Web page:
Women make up 66 percent of all those involved with informal caregiving

By Deborah Jeanne Sergeant

Mary Beer
Mary Beer

About 3 million caregivers provide a total of more than 2.6 billion hours of care to loved ones annually, an economic value of $32 billion, according to the New York Office for the Aging. The Family Care Alliance, a nonprofit based in San Francisco, states that an estimated 66 percent of caregivers are women.

The reasons behind the trend of women caregivers is manifold. Women tend to live longer than men. If it’s one spouse caring for another, it’s usually a wife caring for a husband. Family dynamics also trend toward women caregivers as many women shift from serving as the primary caregiver of the family’s young children to the caregiver of the older adults.

The average woman caregiver is married and employed. Dubbed the “Sandwich Generation,” women in this situation often feel stressed by the demands on their time, caring for their elderly relative — usually a parent or in-law — and their own children, plus work. Registered nurse Mary Beer, public health director with Ontario County Public Health, has spoken with many caregivers. She said many experience guilt and stress and don’t realize how much they bear.

“What happens often is that in caregiving, it’s not necessarily that yesterday, you weren’t a caregiver and today you are,” Beer said. “You’re picking it up slowly over time until you’re doing so much that it starts to affect your own health and your ability to get rest. You want to do as much as you can it and soon your own health suffering from it.”

Many caregivers provide about 20 hours of care weekly, equivalent to a part-time job, in addition to their actual jobs. A growing number of women care for more than one elderly relative, as people who have divorced and remarried may have numerous connections with older adults for whom they feel responsible.

Ironically, many dedicated caregivers who spread themselves too thin out of desire to provide optimal care end up in an emotional and physical state where they cannot provide the best care possible.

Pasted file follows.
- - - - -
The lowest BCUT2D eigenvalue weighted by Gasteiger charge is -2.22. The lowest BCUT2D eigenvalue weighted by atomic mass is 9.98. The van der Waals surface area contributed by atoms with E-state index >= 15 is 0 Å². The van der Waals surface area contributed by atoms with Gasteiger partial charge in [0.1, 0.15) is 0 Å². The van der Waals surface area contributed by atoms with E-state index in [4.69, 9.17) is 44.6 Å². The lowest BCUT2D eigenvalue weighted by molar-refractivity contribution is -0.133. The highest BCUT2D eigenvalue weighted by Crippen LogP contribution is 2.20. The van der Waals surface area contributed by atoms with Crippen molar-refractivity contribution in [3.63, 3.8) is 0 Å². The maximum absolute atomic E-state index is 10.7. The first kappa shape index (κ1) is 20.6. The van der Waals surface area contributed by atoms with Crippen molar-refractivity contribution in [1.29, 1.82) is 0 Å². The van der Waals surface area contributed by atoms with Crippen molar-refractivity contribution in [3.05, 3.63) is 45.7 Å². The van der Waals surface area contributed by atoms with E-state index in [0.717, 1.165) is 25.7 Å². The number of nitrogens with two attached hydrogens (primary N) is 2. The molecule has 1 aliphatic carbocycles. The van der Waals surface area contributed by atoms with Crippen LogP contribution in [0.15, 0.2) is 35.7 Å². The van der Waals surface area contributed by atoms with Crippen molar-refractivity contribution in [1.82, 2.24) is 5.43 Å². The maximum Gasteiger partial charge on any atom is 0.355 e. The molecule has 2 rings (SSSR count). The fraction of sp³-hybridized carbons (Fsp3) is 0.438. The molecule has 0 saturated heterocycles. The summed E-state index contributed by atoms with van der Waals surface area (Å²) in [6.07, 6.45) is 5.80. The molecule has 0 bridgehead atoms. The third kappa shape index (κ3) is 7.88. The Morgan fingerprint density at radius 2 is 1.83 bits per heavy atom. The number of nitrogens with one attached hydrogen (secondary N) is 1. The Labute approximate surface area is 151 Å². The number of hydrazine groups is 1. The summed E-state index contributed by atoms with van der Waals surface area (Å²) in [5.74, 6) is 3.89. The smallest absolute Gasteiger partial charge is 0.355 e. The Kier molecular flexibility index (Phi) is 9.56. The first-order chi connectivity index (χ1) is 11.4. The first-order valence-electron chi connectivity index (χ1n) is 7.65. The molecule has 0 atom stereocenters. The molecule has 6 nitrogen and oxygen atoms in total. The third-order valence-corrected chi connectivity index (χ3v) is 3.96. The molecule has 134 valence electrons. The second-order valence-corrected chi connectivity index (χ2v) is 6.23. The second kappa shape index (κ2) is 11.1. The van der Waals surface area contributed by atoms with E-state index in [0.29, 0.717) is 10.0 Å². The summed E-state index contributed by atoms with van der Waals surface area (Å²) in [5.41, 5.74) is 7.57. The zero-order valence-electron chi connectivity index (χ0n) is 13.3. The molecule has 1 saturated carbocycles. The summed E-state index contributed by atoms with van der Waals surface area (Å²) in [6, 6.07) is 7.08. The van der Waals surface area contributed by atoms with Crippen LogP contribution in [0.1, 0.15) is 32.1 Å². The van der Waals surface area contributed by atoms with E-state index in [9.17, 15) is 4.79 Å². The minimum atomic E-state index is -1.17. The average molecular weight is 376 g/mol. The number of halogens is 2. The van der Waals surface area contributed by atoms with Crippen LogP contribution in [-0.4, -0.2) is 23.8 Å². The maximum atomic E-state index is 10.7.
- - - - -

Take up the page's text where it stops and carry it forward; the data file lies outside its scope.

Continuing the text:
Cindy Steltz, director of education and caregiver services for Lifespan in Rochester, said that many caregivers ensure their loved one makes all the needed medical appointments and social connections, but neglects her own needs.

“As a result, they may have stress-related illnesses,” Steltz said. “They may not monitor their blood pressure, get enough sleep, eat healthfully and find the time to exercise.”

She recommends that caregivers get help sooner than what they think they’ll need it, whether informally through friends and other family members, volunteer organizations, or paid staff. Steltz said many caregivers feel awkward about asking for help, as if it’s unloving to their relative to pass on some responsibilities. But it doesn’t have to be an all-or-nothing situation.

Perhaps a family friend could take over driving duties to one or two appointments a month or sit with the person receiving care for a few hours.

In-home respite can provide a companion who performs light housekeeping if the care recipient lives alone.

In addition to giving the caregiver a break, “having another set of eyes can be helpful sometimes,” Steltz said. “An outside caregiver or helper may notice things that are more subtle that someone won’t pick up on if they’re there 24-7.”

She encourages caregivers to hold a family meeting to help decide who can do what to support the older person’s aging in place. An objective third party may help keep the conversation on track and suggest helpful solutions in a way that family members cannot since there’s no emotional motivation involved.

Steltz said that Lifespan offers the Powerful Tools for Caregivers program that lasts six week, which helps caregivers take better care of themselves.

In one exercise, caregivers make a list of all they’re doing. Many feel shocked at how much care they provide. By using the list to find others to help, caregivers can take better care of themselves.

For more care giver resources, visit or contact New York Connects at, 1-800-342-9871 or in Monroe County, Lifespan at 585-244-8400.